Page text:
In that video the mandolin almost sounds like a harpsichord. Wonderful. And the singer has a haunting voice. The only disturbing thing is you can sort of hear some child talking in the background for some reason.
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    Default Re: Martin Krajicek and "unusually octave" mandolin.

    Saw Mike Compton and Joe Newberry recently. One of Mike's mandolins (not the Gilchrist) was strung with the G and D courses strung as octave pairs.

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    Default Re: Martin Krajicek and "unusually octave" mandolin.

    Quote Originally Posted by A 4 View Post
    Saw Mike Compton and Joe Newberry recently. One of Mike's mandolins (not the Gilchrist) was strung with the G and D courses strung as octave pairs.
    Thanks to all.

    This tuning could be called: octave pairs tuning. When the name Octave Mandlin is occupied:-)

    And besides Mike Compton, does anyone else use this tuning?
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    Registered User Jan Skovajsa's Avatar
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    Default Re: Martin Krajicek and "unusually octave" mandolin.

    I discussed this directly with Martin Krajicek. The mandolin is a Gibson A model from the 1920's that he bought from Mandolin Central about ten years ago. He tunes it from the bottom up GE DA AD EG or EG AD DA GE. Ordinary mandolin set of strings is used: they are just switched that creates the “octave“ or dulcimer/cimbalom effect. They are certainly NOT tuned in octaves.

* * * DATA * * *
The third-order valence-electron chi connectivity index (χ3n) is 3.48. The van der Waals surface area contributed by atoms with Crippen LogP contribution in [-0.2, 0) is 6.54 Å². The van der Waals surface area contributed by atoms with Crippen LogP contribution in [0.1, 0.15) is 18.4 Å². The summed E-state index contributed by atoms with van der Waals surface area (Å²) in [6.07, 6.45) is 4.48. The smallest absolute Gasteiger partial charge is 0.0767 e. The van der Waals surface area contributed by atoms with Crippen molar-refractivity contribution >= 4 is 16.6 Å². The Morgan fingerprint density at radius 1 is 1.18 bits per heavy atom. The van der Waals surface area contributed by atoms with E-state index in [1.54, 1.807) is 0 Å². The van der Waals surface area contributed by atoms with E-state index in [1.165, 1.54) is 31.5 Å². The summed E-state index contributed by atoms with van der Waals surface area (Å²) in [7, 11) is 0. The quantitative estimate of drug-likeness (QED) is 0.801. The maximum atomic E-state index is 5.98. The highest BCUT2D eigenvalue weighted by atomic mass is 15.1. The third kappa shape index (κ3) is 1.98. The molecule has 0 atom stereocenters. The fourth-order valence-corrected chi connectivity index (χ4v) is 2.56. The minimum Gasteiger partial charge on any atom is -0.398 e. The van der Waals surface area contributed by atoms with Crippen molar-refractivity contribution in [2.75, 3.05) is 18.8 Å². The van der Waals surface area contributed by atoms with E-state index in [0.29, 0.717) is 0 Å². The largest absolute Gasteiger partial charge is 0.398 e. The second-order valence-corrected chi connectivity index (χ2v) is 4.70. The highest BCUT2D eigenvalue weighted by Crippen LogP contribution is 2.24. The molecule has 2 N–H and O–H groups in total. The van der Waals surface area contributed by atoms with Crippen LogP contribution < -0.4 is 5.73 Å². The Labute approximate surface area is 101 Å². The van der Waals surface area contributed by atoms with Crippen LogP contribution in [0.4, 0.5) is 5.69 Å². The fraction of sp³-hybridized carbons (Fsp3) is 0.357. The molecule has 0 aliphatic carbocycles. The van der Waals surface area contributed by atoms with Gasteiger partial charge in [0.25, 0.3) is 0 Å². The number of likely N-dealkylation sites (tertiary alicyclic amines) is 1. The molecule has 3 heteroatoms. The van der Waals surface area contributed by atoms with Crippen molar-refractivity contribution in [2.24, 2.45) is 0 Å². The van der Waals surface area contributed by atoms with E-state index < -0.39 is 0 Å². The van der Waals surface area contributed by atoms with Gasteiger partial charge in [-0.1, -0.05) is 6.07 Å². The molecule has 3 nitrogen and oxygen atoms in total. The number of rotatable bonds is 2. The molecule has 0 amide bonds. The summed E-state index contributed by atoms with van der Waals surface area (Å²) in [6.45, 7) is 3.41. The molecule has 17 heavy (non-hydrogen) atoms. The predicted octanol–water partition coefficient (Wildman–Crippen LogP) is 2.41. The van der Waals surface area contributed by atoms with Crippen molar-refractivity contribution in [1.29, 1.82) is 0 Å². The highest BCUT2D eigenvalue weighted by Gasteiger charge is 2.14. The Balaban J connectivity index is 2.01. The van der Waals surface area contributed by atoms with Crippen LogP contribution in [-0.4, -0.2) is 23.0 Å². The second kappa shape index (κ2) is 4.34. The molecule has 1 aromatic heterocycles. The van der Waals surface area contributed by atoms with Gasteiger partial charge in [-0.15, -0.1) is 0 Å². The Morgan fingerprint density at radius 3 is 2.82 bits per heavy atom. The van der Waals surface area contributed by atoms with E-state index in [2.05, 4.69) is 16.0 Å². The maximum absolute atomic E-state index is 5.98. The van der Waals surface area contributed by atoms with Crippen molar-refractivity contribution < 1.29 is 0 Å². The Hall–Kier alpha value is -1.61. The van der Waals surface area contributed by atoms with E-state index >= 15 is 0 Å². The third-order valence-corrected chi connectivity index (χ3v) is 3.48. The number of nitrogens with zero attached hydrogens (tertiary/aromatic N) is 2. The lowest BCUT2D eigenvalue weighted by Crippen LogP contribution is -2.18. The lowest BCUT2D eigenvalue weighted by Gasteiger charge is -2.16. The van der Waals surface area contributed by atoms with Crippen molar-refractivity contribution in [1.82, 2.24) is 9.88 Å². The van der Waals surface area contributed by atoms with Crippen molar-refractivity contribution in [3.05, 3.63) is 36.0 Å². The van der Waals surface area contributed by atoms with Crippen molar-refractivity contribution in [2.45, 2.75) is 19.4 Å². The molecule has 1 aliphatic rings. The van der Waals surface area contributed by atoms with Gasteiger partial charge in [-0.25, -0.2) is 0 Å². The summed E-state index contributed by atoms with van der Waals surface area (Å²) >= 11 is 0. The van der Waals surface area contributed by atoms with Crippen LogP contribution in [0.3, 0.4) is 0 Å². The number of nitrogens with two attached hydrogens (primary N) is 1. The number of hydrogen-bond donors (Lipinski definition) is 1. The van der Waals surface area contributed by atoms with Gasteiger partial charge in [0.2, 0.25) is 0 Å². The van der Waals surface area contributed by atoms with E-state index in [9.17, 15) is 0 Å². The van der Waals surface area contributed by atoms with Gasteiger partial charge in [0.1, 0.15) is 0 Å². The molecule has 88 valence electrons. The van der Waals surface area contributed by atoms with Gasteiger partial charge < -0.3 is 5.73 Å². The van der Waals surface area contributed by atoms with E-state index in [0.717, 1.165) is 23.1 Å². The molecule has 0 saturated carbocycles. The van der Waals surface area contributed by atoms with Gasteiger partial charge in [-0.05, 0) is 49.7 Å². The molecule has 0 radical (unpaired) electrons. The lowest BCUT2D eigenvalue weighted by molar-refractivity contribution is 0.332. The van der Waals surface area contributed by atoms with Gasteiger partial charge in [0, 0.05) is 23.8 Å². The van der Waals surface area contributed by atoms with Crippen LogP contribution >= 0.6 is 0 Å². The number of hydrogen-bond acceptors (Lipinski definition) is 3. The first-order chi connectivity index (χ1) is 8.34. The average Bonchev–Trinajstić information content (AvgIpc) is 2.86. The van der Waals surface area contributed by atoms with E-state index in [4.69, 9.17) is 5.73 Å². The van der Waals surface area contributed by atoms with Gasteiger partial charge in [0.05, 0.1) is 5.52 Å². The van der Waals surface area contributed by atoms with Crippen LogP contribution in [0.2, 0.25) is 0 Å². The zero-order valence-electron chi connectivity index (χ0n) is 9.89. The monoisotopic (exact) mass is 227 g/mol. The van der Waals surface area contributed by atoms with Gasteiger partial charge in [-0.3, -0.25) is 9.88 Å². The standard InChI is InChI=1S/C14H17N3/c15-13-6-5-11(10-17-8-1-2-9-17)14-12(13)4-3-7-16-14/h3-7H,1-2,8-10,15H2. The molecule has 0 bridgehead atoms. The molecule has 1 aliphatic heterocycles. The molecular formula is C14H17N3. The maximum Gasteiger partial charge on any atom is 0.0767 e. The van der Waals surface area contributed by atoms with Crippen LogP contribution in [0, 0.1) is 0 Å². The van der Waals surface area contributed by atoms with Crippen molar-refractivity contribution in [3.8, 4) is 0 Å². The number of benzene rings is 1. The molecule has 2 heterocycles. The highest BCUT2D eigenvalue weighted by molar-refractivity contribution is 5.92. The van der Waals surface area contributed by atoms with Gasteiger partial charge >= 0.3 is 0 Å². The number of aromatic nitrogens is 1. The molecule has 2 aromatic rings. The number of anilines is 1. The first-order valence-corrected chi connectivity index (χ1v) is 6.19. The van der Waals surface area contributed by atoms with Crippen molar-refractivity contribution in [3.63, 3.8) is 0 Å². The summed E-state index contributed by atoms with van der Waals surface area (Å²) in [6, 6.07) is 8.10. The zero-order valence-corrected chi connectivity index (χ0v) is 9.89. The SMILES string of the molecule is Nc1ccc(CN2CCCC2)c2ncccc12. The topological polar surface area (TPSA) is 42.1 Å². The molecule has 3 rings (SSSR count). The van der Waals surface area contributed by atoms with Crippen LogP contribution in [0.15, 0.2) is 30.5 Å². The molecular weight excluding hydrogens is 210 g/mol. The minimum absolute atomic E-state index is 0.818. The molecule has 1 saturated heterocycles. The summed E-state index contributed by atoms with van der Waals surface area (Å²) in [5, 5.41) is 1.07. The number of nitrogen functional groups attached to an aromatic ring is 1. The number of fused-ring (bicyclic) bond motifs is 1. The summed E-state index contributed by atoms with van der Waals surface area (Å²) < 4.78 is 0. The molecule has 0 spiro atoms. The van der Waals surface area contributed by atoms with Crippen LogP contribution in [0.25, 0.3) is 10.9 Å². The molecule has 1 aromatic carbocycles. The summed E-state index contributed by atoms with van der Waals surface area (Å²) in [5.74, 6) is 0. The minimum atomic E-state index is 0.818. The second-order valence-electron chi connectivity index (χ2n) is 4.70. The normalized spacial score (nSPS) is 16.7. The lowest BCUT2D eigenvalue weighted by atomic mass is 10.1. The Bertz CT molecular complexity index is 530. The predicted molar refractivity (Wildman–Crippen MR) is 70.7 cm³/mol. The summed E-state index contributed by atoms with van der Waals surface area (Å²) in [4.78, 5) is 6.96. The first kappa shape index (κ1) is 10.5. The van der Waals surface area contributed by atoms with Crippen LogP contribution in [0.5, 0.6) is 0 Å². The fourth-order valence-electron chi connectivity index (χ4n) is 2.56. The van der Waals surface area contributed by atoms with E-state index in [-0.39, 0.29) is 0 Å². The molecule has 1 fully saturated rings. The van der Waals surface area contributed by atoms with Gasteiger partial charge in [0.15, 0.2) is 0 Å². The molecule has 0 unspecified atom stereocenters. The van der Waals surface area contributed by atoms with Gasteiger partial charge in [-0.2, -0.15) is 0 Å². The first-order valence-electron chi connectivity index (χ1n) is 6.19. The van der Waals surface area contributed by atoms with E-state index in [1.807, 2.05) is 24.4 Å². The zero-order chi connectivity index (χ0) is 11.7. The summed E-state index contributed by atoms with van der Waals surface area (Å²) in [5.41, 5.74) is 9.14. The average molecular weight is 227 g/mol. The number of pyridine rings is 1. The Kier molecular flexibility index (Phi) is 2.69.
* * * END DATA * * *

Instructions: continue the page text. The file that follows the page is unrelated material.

In other words: you have a mandolin in standard GG DD AA EE tuning. Then you take one G string from the pair and exchange it with one E string. Then you take one D string from the pair and exchange it with one A string.
    He plays mandolin in this tuning just in a few songs.

    His main mandolin is 2012 Vana F5 in normal tuning.
    http://www.vanamandolins.com

    You can hear both mandolins on this great album: https://music.apple.com/cz/album/div...usy/1151215175








    Quote Originally Posted by ondrej View Post
    Thanks to all.

    This tuning could be called: octave pairs tuning. When the name Octave Mandlin is occupied:-)

    And besides Mike Compton, does anyone else use this tuning?
    Last edited by Jan Skovajsa; Sep-04-2019 at 10:34am.

  10. #10
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    Default Re: Martin Krajicek and "unusually octave" mandolin.

    Quote Originally Posted by ondrej View Post
    Thanks to all.

    This tuning could be called: octave pairs tuning. When the name Octave Mandlin is occupied:-)

    And besides Mike Compton, does anyone else use this tuning?
    This tuning used to be more common than it is now. I believe Howard Armstrong [a.k.a. "Louie Blooie"] used it sometimes, as did other blues/jazz/ragtime players.

    Norman Blake used it on the studio recording of "TAG Railroad Rag" on the album "Flower From the Fields of Alabama." In addition to the octaves on the 3rd and 4th courses of the mandolin, we tuned both the mandolin and the guitar a step below standard tuning. Norman played it on a fancy 30's sunburst Vega flat back mandolin. It was a neat mandolin. I believe that the mandolin ended up in David Grisman's hands for a time. I don't know whether David still has it or whether he passed it on.

    This tuning sounds really good on flat back mandolins.